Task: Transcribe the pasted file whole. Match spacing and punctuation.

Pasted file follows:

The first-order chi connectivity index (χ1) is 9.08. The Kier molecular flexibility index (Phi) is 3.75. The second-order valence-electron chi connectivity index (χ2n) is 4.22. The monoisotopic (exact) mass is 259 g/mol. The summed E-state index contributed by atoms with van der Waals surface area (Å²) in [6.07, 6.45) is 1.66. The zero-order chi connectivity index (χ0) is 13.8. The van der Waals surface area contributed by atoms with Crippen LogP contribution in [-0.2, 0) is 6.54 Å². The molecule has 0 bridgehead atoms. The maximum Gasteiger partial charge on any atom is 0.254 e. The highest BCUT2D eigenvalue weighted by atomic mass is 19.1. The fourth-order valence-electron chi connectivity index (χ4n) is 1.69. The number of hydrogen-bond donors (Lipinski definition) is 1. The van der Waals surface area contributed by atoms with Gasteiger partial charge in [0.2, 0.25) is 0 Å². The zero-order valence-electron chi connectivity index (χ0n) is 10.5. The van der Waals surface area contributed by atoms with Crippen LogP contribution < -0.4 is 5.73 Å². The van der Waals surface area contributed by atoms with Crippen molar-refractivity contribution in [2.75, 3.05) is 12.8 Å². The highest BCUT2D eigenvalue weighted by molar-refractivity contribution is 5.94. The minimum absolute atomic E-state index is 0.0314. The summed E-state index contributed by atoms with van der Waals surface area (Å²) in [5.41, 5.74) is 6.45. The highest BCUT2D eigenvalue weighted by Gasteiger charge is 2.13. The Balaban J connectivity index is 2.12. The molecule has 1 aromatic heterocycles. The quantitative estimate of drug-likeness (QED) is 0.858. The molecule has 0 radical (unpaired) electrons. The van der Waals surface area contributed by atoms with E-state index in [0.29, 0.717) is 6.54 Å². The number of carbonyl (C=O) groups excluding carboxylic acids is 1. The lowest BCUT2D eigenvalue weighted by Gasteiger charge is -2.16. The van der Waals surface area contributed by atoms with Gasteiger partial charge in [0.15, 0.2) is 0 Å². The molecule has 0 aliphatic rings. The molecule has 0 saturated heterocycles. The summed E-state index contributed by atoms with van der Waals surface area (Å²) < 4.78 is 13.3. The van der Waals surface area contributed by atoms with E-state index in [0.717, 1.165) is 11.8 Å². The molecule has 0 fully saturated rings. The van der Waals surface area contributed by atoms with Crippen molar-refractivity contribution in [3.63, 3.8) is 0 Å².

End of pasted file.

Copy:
The first-order chi connectivity index (χ1) is 9.08. The Kier molecular flexibility index (Phi) is 3.75. The second-order valence-electron chi connectivity index (χ2n) is 4.22. The monoisotopic (exact) mass is 259 g/mol. The summed E-state index contributed by atoms with van der Waals surface area (Å²) in [6.07, 6.45) is 1.66. The zero-order chi connectivity index (χ0) is 13.8. The van der Waals surface area contributed by atoms with Crippen LogP contribution in [-0.2, 0) is 6.54 Å². The molecule has 0 bridgehead atoms. The maximum Gasteiger partial charge on any atom is 0.254 e. The highest BCUT2D eigenvalue weighted by atomic mass is 19.1. The fourth-order valence-electron chi connectivity index (χ4n) is 1.69. The number of hydrogen-bond donors (Lipinski definition) is 1. The van der Waals surface area contributed by atoms with Gasteiger partial charge in [0.2, 0.25) is 0 Å². The zero-order valence-electron chi connectivity index (χ0n) is 10.5. The van der Waals surface area contributed by atoms with Crippen LogP contribution < -0.4 is 5.73 Å². The van der Waals surface area contributed by atoms with Crippen molar-refractivity contribution in [2.75, 3.05) is 12.8 Å². The highest BCUT2D eigenvalue weighted by molar-refractivity contribution is 5.94. The minimum absolute atomic E-state index is 0.0314. The summed E-state index contributed by atoms with van der Waals surface area (Å²) in [5.41, 5.74) is 6.45. The highest BCUT2D eigenvalue weighted by Gasteiger charge is 2.13. The Balaban J connectivity index is 2.12. The molecule has 1 aromatic heterocycles. The quantitative estimate of drug-likeness (QED) is 0.858. The molecule has 0 radical (unpaired) electrons. The van der Waals surface area contributed by atoms with E-state index in [0.29, 0.717) is 6.54 Å². The number of carbonyl (C=O) groups excluding carboxylic acids is 1. The lowest BCUT2D eigenvalue weighted by Gasteiger charge is -2.16. The van der Waals surface area contributed by atoms with Gasteiger partial charge in [0.15, 0.2) is 0 Å². The molecule has 0 aliphatic rings. The molecule has 0 saturated heterocycles. The summed E-state index contributed by atoms with van der Waals surface area (Å²) < 4.78 is 13.3. The van der Waals surface area contributed by atoms with E-state index in [0.717, 1.165) is 11.8 Å². The molecule has 0 fully saturated rings. The van der Waals surface area contributed by atoms with Crippen molar-refractivity contribution in [3.63, 3.8) is 0 Å².